Trappings of wealth hid Tetra Pak heirs' private pain

Wed Jul 11, 2012 1:51pm EDT
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By Alessandra Prentice and Tim Castle

LONDON (Reuters) - A millionaire philanthropist, she mixed with European royalty and counted Britain's Prince Charles among her acquaintances.

But her American youth had been marred by drug abuse and when, as a middle-aged mother of four, she was caught smuggling crack cocaine in her handbag into an embassy function, it was clear Eva Rausing was leading a double life.

That life ended in tragedy when she was found dead, aged 48, in her London mansion on Monday, after her husband was arrested for drug offences. He may have lived with her body for days.

The six-storey, white-stucco townhouse on Cadogan Place, one of the city's most desirable addresses, was cordoned off with blue and white tape on Wednesday as detectives came and went, watched by journalists. "Police Line," it read. "Do Not Cross"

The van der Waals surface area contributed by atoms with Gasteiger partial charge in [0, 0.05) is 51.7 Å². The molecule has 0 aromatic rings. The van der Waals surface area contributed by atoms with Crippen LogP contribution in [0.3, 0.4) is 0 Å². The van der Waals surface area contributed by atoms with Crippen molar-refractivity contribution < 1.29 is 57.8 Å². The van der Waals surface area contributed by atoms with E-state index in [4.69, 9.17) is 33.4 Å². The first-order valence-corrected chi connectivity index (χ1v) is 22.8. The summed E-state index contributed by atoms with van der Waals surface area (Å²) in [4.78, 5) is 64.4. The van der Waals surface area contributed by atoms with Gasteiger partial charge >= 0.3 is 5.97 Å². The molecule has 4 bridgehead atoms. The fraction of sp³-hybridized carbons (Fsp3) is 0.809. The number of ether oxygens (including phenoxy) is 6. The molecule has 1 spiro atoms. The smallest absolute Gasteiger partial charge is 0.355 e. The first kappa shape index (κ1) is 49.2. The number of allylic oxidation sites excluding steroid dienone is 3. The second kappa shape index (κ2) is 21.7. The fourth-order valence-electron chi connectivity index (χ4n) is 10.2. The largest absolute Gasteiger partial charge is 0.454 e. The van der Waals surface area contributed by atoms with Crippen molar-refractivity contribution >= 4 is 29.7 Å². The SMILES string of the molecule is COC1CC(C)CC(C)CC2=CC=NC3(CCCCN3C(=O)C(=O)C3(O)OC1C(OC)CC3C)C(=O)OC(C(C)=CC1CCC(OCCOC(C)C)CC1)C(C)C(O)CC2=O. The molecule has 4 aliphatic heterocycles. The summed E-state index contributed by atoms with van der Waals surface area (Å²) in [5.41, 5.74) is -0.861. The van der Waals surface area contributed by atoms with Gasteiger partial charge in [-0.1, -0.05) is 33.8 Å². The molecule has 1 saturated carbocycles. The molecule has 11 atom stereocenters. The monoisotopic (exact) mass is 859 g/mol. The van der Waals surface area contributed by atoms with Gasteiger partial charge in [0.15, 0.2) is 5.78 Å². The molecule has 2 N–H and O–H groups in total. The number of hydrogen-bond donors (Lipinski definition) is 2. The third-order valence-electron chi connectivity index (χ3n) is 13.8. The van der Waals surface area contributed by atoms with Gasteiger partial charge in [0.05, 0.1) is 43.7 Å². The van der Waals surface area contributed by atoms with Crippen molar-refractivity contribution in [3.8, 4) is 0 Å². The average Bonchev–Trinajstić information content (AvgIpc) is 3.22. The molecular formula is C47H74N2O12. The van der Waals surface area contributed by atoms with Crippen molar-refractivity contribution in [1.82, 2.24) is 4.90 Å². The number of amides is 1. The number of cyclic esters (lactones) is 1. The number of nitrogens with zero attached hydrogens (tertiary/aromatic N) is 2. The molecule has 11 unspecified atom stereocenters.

It was an unusual scene for a well-tended garden square in exclusive Belgravia, and one that symbolized the fracture at the heart of Eva Rausing's privileged life.

She and her husband, Hans Kristian Rausing, 49, an heir to the Tetra Pak packaging fortune, enjoyed a life of leisure and luxury open only to the very, very rich.

Hans Kristian's Swedish grandfather Ruben invented the now ubiquitous foil-lined drinks carton after his wife complained about heavy glass milk bottles. Ruben's sons, Hans and Gad, turned their father's firm into a global empire worth billions.

Hans Rausing took his wife, two daughters and only son to England three decades ago to avoid high Swedish inheritance tax and, at 86, is said by Forbes to be the 88th richest person on the planet with assets estimated at $10 billion.   Continued...

A police car drives in front of the home of Eva Rausing in London July 11, 2012. REUTERS/Olivia Harris